Mule

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Yes , its just speculation on my part,but as someone who has had the sh1t kicked out of them many times in falls , I owe my survival to my apparently rather unattractive shape. In the immortal words of one racecourse doctor ,"I,m sorry i didnt rush over more quickly but I thought you were dead"
🤣
 

Rowreach

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How do we fall and how do men fall?
Come to think of it, I'm sure the beast could tell you how I fall 😀
Slightly generalizing, but men tend to naturally tuck and roll, women tend to put their arms out and this results in broken limbs, shoulders, collar bones and a tendency to cartwheel rather than roll.

Falling techniques can obviously be taught - we had someone on here a few years ago who taught martial arts and iirc he did a clinic for HHOers.

In a lot of racing falls you are simply fired out of the plate, and the ability to fall well means you'll usually get up and walk away .... the problems come from horse falls, being landed on, trampled, kicked - in which case it makes no difference what gender you are.
 

Bob notacob

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Slightly generalizing, but men tend to naturally tuck and roll, women tend to put their arms out and this results in broken limbs, shoulders, collar bones and a tendency to cartwheel rather than roll.

Falling techniques can obviously be taught - we had someone on here a few years ago who taught martial arts and iirc he did a clinic for HHOers.

In a lot of racing falls you are simply fired out of the plate, and the ability to fall well means you'll usually get up and walk away .... the problems come from horse falls, being landed on, trampled, kicked - in which case it makes no difference what gender you are.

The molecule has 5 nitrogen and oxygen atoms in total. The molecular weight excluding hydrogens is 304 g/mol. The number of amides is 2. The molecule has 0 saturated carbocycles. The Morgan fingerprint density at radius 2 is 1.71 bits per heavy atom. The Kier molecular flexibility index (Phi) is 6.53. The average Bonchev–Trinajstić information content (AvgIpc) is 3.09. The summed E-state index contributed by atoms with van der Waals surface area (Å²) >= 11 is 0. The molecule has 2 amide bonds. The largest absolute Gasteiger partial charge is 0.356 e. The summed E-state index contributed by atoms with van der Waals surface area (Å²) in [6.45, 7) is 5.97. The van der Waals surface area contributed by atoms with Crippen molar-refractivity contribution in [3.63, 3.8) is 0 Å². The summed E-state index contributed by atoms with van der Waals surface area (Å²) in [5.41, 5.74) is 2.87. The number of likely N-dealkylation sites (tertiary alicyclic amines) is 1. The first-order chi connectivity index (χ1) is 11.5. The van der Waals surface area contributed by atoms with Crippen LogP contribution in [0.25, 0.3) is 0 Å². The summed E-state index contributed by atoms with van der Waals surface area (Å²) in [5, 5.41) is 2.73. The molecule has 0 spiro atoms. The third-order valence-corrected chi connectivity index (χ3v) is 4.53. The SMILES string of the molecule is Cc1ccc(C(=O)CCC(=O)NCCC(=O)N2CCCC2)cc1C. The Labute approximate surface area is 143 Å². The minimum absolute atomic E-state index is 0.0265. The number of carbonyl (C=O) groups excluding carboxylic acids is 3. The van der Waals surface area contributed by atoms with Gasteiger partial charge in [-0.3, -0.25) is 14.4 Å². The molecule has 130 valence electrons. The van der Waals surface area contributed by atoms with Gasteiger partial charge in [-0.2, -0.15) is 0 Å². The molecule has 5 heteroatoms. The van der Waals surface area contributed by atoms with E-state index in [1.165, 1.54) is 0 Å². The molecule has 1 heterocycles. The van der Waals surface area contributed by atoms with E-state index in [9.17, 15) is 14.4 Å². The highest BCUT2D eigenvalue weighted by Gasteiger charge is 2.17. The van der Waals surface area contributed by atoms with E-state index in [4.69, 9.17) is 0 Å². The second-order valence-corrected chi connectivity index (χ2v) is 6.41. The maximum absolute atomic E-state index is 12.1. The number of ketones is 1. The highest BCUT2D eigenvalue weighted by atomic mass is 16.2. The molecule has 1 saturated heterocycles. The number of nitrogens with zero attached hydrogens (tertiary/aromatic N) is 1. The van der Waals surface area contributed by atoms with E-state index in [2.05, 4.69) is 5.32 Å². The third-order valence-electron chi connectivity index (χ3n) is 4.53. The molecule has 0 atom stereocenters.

Got to disagree with the last paragraph . Muscle ,and bone density is what keeps you from flailing in a fall and yes , the good old tuck and roll . The best thing about a racing fall is that the forward speed makes you skip like a stone on a lake PROVIDING you can keep tucked and rolling ,and this comes down to brute strength. The energy of the fall is disipated over a much greater time than say ,an eventing fall . Its this rate of disipation that determines how serious things are. I dont think that professional jockeys male or female put their arms out in a fall ,but believe me ,its bloody hard to keep them in while you are being "washing machined"
 

Rowreach

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Got to disagree with the last paragraph . Muscle ,and bone density is what keeps you from flailing in a fall and yes , the good old tuck and roll . The best thing about a racing fall is that the forward speed makes you skip like a stone on a lake PROVIDING you can keep tucked and rolling ,and this comes down to brute strength. The energy of the fall is disipated over a much greater time than say ,an eventing fall . Its this rate of disipation that determines how serious things are. I dont think that professional jockeys male or female put their arms out in a fall ,but believe me ,its bloody hard to keep them in while you are being "washing machined"
I have a little plastic trophy somewhere in a drawer, given to me by my male p2p hockey friends for being the best girl faller offer - obviously they knew I would find this funny and not be hugely offended - so I have some experience, albeit several generations ago ;)
 

paddi22

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there was an interesting theory about how men learn to roll as children during play fights/wrestling/more contact sports with friends as kids, whereas women have always been encouraged/less inclined to have less physical play. haven't a clue if it's true, but can kind of see the logic in it